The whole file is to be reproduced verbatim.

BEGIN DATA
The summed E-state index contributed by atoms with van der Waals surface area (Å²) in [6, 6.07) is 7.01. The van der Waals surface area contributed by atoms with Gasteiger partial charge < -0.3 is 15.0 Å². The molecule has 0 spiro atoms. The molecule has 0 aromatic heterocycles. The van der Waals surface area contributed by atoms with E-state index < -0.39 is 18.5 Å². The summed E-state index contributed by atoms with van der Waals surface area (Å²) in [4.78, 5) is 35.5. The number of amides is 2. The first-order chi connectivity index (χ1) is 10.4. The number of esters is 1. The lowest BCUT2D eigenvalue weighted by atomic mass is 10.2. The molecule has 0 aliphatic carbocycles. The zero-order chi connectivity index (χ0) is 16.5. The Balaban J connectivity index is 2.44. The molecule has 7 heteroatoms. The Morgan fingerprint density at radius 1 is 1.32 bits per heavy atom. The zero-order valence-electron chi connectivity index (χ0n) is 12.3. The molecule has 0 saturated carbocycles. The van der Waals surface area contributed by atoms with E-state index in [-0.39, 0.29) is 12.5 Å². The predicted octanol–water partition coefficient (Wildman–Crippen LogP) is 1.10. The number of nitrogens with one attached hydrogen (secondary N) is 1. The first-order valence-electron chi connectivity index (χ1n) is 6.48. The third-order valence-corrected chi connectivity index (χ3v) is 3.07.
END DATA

The summed E-state index contributed by atoms with van der Waals surface area (Å²) in [6, 6.07) is 7.01. The van der Waals surface area contributed by atoms with Gasteiger partial charge < -0.3 is 15.0 Å². The molecule has 0 spiro atoms. The molecule has 0 aromatic heterocycles. The van der Waals surface area contributed by atoms with E-state index < -0.39 is 18.5 Å². The summed E-state index contributed by atoms with van der Waals surface area (Å²) in [4.78, 5) is 35.5. The number of amides is 2. The first-order chi connectivity index (χ1) is 10.4. The number of esters is 1. The lowest BCUT2D eigenvalue weighted by atomic mass is 10.2. The molecule has 0 aliphatic carbocycles. The zero-order chi connectivity index (χ0) is 16.5. The Balaban J connectivity index is 2.44. The molecule has 7 heteroatoms. The Morgan fingerprint density at radius 1 is 1.32 bits per heavy atom. The zero-order valence-electron chi connectivity index (χ0n) is 12.3. The molecule has 0 saturated carbocycles. The van der Waals surface area contributed by atoms with E-state index in [-0.39, 0.29) is 12.5 Å². The predicted octanol–water partition coefficient (Wildman–Crippen LogP) is 1.10. The number of nitrogens with one attached hydrogen (secondary N) is 1. The first-order valence-electron chi connectivity index (χ1n) is 6.48. The third-order valence-corrected chi connectivity index (χ3v) is 3.07.